Who is David Archuleta, really? Aside from the next American Idol, that is. In this second round of boys' night, the dewy teen pulled out so far ahead of the competition that we might as well all go to the gym Tuesday evenings for the next few weeks and skip the show.
Risking "Imagine," a song forever wedded to the Liverpudlian nasality of a certain martyred Beatle, Archuleta defined what "Idol" means by "making it your own." Without denting his aura of innocence, he switched up the melody, inflecting it with soulful touches that had Paula's upper lip visibly moist. She called him a superstar, Randy said it was one of the best "Idol" vocals ever and Simon called him "the one to beat." True to form, the Chosen One feigned mild astonishment, like a child gazing in wonder upon his birthday cake.
But don't let this 17-year-old "Star Search" veteran fool you, America. Archuleta's blessed, no doubt, displaying an effortless musicality that nearly recalls the grace of the young Michael Jackson. But his "Imagine" was all worked out. And, by the way, borrowed.
Unlike Blake Lewis, who gave the song an effectively straight reading last season, Archuleta's young enough to not be weighed down by Lennon's legacy. (Also, as a Mormon, he's unlikely to espouse the song's agnostic ideal -- that's the real reason he didn't sing its early verses, with the line about "no religion too.") But he'd have to be Mozart to have come up with that artful arrangement. It takes experience to so subtly rethink a song embedded in our shared consciousness.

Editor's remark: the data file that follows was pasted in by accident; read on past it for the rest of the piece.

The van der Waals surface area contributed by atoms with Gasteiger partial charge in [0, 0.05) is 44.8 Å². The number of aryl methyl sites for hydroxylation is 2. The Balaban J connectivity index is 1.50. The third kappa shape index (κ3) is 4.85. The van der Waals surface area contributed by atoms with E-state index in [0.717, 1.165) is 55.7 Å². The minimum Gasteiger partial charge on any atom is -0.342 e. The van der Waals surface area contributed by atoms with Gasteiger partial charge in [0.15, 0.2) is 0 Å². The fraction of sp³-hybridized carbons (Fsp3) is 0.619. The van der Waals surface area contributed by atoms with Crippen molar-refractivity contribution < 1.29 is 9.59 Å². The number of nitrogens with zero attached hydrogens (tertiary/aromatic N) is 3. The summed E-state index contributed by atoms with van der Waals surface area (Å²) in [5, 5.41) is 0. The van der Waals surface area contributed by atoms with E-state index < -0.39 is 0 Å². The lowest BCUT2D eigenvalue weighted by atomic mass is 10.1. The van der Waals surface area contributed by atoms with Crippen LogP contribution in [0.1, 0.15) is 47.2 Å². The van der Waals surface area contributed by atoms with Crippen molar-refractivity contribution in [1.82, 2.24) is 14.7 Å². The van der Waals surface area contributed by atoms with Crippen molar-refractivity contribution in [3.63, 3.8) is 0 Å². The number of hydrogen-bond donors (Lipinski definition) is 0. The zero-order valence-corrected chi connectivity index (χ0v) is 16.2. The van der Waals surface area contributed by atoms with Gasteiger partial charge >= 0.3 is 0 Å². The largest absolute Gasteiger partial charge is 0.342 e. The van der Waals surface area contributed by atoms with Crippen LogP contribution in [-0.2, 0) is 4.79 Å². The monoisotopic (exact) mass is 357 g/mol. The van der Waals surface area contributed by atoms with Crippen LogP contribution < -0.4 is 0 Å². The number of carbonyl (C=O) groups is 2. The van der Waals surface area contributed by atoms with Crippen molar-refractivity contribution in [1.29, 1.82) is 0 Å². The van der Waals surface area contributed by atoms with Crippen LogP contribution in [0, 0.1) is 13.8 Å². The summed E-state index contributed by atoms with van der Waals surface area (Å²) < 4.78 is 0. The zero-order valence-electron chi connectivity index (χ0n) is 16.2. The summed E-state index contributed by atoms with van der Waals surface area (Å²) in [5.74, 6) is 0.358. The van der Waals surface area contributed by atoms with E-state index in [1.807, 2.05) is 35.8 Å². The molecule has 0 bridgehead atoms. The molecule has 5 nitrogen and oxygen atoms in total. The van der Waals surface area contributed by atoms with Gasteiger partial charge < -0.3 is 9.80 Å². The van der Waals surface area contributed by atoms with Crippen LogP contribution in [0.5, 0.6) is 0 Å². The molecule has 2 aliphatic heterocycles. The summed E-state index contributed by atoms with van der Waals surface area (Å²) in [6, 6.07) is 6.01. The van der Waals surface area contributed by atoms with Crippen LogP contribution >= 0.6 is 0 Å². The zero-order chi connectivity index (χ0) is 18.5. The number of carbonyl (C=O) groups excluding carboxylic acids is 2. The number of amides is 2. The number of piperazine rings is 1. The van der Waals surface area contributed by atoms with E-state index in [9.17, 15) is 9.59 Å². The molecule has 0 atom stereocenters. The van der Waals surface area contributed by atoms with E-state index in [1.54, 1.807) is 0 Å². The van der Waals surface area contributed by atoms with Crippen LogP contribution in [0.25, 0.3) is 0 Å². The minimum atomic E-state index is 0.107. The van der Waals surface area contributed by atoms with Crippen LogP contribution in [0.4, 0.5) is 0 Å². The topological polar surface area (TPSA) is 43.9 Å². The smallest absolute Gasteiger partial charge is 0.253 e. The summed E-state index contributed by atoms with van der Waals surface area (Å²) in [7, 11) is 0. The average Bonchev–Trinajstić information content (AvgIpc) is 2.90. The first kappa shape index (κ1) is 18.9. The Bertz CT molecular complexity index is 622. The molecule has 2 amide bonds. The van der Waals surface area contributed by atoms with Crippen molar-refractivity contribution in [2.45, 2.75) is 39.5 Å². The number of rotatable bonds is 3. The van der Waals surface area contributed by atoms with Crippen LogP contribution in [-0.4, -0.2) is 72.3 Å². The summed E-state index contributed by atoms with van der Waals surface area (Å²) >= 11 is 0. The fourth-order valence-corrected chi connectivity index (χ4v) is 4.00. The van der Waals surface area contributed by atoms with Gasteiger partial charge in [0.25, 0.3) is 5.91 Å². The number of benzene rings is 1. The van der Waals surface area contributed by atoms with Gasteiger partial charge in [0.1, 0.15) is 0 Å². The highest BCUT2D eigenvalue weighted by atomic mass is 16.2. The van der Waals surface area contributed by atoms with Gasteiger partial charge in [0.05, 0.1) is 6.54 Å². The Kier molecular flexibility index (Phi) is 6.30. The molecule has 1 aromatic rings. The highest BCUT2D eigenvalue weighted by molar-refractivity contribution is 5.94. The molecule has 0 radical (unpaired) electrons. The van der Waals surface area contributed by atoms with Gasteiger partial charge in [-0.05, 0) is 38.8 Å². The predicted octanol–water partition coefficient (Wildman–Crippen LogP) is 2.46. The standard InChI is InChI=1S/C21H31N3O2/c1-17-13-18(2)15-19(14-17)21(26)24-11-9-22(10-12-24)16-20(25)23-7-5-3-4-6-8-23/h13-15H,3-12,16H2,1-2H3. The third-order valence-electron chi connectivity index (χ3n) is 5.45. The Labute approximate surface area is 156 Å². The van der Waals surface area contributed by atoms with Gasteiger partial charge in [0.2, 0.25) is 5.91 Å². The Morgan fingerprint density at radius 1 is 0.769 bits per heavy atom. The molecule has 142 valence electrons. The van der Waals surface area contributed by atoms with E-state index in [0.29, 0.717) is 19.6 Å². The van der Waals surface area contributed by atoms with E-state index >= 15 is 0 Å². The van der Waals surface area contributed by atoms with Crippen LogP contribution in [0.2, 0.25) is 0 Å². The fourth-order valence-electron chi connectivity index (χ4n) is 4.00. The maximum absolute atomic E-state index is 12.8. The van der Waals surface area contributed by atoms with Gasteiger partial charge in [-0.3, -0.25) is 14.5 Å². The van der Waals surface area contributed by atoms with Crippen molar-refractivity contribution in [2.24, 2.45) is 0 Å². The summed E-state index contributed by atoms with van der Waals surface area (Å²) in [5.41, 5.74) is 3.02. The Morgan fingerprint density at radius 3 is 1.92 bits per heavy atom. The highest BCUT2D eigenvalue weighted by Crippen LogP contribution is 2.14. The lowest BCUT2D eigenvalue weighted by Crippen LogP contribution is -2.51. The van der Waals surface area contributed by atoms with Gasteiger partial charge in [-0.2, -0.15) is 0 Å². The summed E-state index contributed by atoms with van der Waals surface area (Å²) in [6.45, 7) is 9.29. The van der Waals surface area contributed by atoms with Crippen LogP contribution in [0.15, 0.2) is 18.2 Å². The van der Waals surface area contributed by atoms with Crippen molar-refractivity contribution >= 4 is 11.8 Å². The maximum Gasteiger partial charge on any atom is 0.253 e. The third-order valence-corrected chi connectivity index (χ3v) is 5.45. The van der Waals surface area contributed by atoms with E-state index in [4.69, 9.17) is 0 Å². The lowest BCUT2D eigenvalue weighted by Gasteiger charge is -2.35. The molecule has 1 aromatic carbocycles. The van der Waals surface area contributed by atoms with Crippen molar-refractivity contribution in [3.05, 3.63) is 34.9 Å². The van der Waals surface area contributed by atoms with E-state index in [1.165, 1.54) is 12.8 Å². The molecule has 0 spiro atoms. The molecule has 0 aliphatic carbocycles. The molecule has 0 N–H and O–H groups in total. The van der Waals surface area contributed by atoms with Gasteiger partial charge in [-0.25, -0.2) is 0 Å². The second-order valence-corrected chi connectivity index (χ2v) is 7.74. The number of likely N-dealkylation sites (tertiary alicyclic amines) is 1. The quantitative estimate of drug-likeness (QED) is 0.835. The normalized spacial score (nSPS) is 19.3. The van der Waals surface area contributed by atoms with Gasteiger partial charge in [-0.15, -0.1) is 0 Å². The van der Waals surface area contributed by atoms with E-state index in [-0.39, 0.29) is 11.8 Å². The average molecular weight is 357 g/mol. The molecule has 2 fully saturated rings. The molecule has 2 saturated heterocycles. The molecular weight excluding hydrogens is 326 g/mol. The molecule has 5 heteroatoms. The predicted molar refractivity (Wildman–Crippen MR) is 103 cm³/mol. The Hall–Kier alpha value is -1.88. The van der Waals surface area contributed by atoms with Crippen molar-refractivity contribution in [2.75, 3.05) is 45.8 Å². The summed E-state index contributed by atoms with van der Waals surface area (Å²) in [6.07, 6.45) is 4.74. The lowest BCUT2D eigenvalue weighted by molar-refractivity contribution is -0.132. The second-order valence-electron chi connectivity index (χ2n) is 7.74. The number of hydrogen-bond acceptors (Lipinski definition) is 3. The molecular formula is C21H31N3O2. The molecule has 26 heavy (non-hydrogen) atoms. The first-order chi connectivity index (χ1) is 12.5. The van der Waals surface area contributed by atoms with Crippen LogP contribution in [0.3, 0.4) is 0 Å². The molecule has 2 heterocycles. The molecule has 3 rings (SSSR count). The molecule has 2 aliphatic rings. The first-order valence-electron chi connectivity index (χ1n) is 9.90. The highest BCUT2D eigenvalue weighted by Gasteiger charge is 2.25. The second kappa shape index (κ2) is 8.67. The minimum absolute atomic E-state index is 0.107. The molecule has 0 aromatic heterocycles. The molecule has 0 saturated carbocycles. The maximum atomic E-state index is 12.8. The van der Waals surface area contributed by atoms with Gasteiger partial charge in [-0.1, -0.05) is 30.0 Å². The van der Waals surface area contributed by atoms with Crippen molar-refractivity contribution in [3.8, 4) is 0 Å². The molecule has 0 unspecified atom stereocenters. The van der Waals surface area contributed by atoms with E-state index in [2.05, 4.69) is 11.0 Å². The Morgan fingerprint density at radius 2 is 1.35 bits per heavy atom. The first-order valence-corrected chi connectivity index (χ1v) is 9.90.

The person with that experience was Eva Cassidy. The Washington, D.C.-based Cassidy was a deeply intelligent singer with a wide-ranging repertoire who gained only local fame before dying of melanoma in 1996, at age 33. Her recordings, and her tragic story, led to a wave of Eva-mania in the late 1990s, but it didn't last. Few people remember her now -- except singers, who treasure the subtlety of her arrangements and her pristine voice.
Cassidy recorded "Imagine" in the style Archuleta basically copped (you can hear her online at youtube.com/watch?v= qVYpTFgeWwc). And he didn't just happen upon this version lying on the stereo in the "Idol" dorms. Archie waxed wise on the song at age 13 on the morning show "Good Things Utah" (youtube.com/watch?v=kIBC6 WigZYo). He hit those same high notes. Cassidy's recording had been available for around two years.
It's no sin to borrow another's arrangement -- Chris Daughtry pilfered Live's version of "I Walk the Line" in Season 5, and Carrie Underwood got her Faith Hill on for "Piece of My Heart" in Season 4. Daughtry's was the more egregious move, since he got called "original" for it and initially didn't speak up. And did he pay? Au contraire. Live frontman Ed Kowalczyk cast his unofficial vote for Daughtry, and the band even performed with him on the season finale. I guess ripping off a washed-up post-grunge band is a bold move in "Idol" terms.
But not as bold as imitating a long-deceased jazz-pop songbird.
The flaw in Archuleta's artistry is his complete lack of affect beyond bashful awe at everyone's enthusiasm. Chalk it up to youth, except this isn't how a real kid acts. Prematurely booted Josiah Leming acted like a real kid: He cried, got angry, traded overconfidence for desperation. Archie is a creature of the stage -- an interpreter of his own life -- and that makes him just a little hard to trust, or love.
When he's singing, though, he's golden, no matter whom he imitates.
So maybe this is a singing competition after all.